In the initial vaccinated flock, the wild strain Eimeria challenge is often severe. This occurs despite significant cleaning and disinfection of the farm. With each successive vaccinated flock, the challenge becomes less severe until the vaccine strain becomes the dominant Eimeria strain. Flock performance progressively improves during two-to-four flock cycles of coccidiosis vaccination. Enradin has consistently showed effective control over C. perfringens. Adding Enradin to vaccination in this study takes profitability beyond disease control, achieving the best performance after five consecutive flocks.
The study's 120,000 broilers were divided into four groups in two environmentally controlled, double-deck commercial broiler houses in Taiwan. The study was conducted over six successive flock grow-out cycles. Feed formulation was the same, except for medication. Flocks were compared to two previous flock cycles using ionophore anticoccidials with generic feed antibiotics, and to concurrent coccidiosis-vaccinated flock cycles, using BMD in comparison to Enradin.
Long-term study reveals Enradin offers maximum efficacy against C. perfringens
All broiler flocks face a clostridial (C. perfringens) challenge. Despite advances in feed and management tactics, nearly all flocks exhibit sub-clinical clostridial infections. Uncontrolled C. perfringens is a predisposing factor of necrotic enteritis, a condition with devastating effects on flock performance. It's imperative producers control sub-clinical infections to prevent acute outbreaks leading to conditions where economic damage can be severe.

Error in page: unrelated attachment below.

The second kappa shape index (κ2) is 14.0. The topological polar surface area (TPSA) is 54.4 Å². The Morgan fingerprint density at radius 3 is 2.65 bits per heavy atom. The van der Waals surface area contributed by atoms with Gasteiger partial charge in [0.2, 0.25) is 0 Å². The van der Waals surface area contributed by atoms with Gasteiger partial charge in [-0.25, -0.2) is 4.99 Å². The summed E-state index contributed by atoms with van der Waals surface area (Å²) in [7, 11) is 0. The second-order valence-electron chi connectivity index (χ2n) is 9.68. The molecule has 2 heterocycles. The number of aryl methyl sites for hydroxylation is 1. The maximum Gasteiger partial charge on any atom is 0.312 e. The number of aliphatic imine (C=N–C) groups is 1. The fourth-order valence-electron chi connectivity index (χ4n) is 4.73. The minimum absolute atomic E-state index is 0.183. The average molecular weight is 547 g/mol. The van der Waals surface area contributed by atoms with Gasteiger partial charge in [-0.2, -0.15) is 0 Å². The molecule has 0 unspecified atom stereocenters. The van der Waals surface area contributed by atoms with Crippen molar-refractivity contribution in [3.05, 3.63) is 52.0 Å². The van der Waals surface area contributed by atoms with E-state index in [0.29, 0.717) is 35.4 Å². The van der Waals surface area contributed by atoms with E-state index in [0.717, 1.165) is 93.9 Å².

Control methods for C. perfringens typically involve one of several antibiotic feed additives. Used properly, these additives help control infection, but they are not equally effective and do not provide equal efficacy over time. Long-term studies conducted by MSD Animal Health show Enradin® antibiotic feed additive exhibits superior performance in terms of a low minimum inhibitory concentration (MIC — the level of antibiotic required to inhibit pathogen growth) and long-term sensitivity of the pathogen to the product.
MIC is a useful measurement of the efficacy and value of feed supplied antibiotics. A low MIC means the product provides the desired inhibitory effect with less antibiotic on board. Moreover, a low MIC drug is less likely to facilitate the evolution of less sensitive pathogen strains. This is useful to producers in